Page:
RAFAH - Israeli warplanes assassinated three top Hamas commanders in southern Gaza on Thursday, inflicting a heavy blow on the movement’s armed wing after failing to kill its top military chief.

As the six-week war between Israel and Hamas raged on leaving truce talks in tatters, a pre-dawn air strike killed three members of the Islamist movement’s armed wing, the Ezzedine al-Qassam Brigades. The Brigades said they were ‘senior commanders’, identifying them as Mohammed Abu Shamala, Raed al-Atar and Mohammed Barhum, and vowed to make Israel pay.

‘The assassination... is a big Israeli crime, which will not succeed in breaking our will or weakening our resistance,’ spokesman Sami Abu Zuhri said. Israel’s Shin Bet internal security agency said Atar and Shamala were among the top five most-wanted Hamas militants. Defence Minister Moshe Yaalon hailed their deaths as ‘a big operational and intelligence achievement’, and warned that Israel would not hesitate to track down the rest of the group’s leaders.

‘Hamas leaders should know that we will neither rest nor be silent until we get our hands on them,’ he said in a statement. A series of missiles blasted the four-storey building in Rafah to smithereens and left a huge crater. Rescue workers picked through the rubble and an earth mover tried to clear some of the heavier debris, an AFP correspondent said.

Four surrounding buildings were damaged in the strike, with their doors and windows blown out and some outer walls destroyed. Witnesses said nine missiles were fired at the building.

The deadly strikes came 36 hours after Israel tried and failed to assassinate Brigades chief Mohammed Deif, who has topped its most wanted list for more than a decade.  That attack levelled a six-storey building in Gaza City, killing two women and two children, among them Deif’s wife and his infant son, although he escaped unharmed, Hamas said. Rescue workers on Thursday also pulled the body of Deif’s three-year-old daughter Sara from the ruins, emergency services spokesman Ashraf al-Qudra said.

Separately, another 26 people were killed in Israeli strikes across Gaza Thursday on day 45 of the bloody conflict, raising the overall death toll to 2,077 killed in Gaza. UN statistics indicate that around three-quarters of them were civilians. On the Israeli side, 67 people have been killed, the vast majority of them soldiers. One civilian was severely wounded when a mortar round hit an area not far from the Gaza border on Thursday, the army said. In the 48 hours since the truce broke down, Gaza militants have launched 283 rockets, 219 of which struck Israel and another 44 which were shot down, the army said.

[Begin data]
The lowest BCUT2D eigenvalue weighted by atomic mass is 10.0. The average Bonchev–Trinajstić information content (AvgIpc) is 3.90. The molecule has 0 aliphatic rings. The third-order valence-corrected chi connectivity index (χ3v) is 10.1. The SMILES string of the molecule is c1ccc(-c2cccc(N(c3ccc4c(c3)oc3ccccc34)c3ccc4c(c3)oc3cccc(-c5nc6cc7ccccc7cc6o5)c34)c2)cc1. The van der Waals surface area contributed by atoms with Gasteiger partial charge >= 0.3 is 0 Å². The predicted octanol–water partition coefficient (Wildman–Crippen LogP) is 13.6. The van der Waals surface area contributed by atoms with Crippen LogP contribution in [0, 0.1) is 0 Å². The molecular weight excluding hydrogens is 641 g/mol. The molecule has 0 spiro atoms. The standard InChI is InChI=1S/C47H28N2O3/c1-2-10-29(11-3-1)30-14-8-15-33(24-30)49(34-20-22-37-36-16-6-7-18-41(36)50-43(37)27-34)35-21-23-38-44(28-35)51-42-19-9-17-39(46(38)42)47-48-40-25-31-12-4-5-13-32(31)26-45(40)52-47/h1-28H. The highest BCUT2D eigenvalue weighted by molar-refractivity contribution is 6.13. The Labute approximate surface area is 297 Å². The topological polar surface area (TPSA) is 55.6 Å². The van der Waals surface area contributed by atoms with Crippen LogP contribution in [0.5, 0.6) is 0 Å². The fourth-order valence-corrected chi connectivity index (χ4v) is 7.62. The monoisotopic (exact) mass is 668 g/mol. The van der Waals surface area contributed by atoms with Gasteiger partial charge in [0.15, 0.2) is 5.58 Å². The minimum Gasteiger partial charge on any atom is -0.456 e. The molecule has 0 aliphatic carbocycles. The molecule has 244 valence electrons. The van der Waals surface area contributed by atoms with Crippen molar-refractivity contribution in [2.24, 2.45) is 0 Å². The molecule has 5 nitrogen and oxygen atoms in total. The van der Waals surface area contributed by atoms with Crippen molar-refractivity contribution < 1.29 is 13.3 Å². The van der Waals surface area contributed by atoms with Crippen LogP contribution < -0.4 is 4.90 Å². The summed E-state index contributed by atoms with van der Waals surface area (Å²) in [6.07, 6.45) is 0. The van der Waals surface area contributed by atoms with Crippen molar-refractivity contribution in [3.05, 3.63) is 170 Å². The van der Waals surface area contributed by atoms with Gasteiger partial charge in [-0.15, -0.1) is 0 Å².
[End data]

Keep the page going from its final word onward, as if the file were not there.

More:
Despite the collapse of the negotiations, Palestinian president Mahmud Abbas held talks in Qatar with exiled Hamas chief Khaled Meshaal, official Palestinian and Gulf news agencies said. The talks in Doha, where Meshaal is based, were hosted by Qatari emir Sheikh Tamim bin Hamad al-Thani, a key backer of Hamas, the Gulf state’s QNA news agency reported. A Palestinian delegate told AFP the talks between the three leaders lasted nearly three hours and were expected to be followed by a two-way meeting between Abbas and Meshaal.

Also present was Azzam al-Ahmed, who led the Palestinian delegation at truce talks in Cairo, senior negotiator Saeb Erakat and Palestinian intelligence chief Majid Faraj. Abbas then met Meshaal and his exiled deputy, Mussa Abu Marzuk, who also attended the Cairo talks, the official Palestinian news agency WAFA said, without elaborating. Late on Wednesday, Hamas’s armed wing said there be would no further negotiations with Israel, and warned foreign airlines ‘to stop flying into Ben Gurion airport from 6 am (0300 GMT)’.

Egypt’s Air Sinai said it was cancelling its Thursday and Friday flights ‘due to the deteriorating security situation’. Otherwise, air traffic was functioning normally, except for a brief interruption ‘for security reasons’, Israel Airports Authority (IAA) spokesman Ofer Lefler told AFP. The army said there had been no rockets fired at the area. Last month, major US and European airlines suspended flights for two days after a rocket hit very close to a runway at Ben Gurion in a move hailed by Hamas as a ‘great victory’.

Meanwhile, British aid charity Oxfam called on the international community to ‘immediately suspend transfers of arms or ammunition while there is serious risk that they could be used to violate international humanitarian law’. It said the widespread killing of civilians and destruction of civilian infrastructure during the six-week Israeli operation was the worst it had witnessed in 20 years of working in Gaza.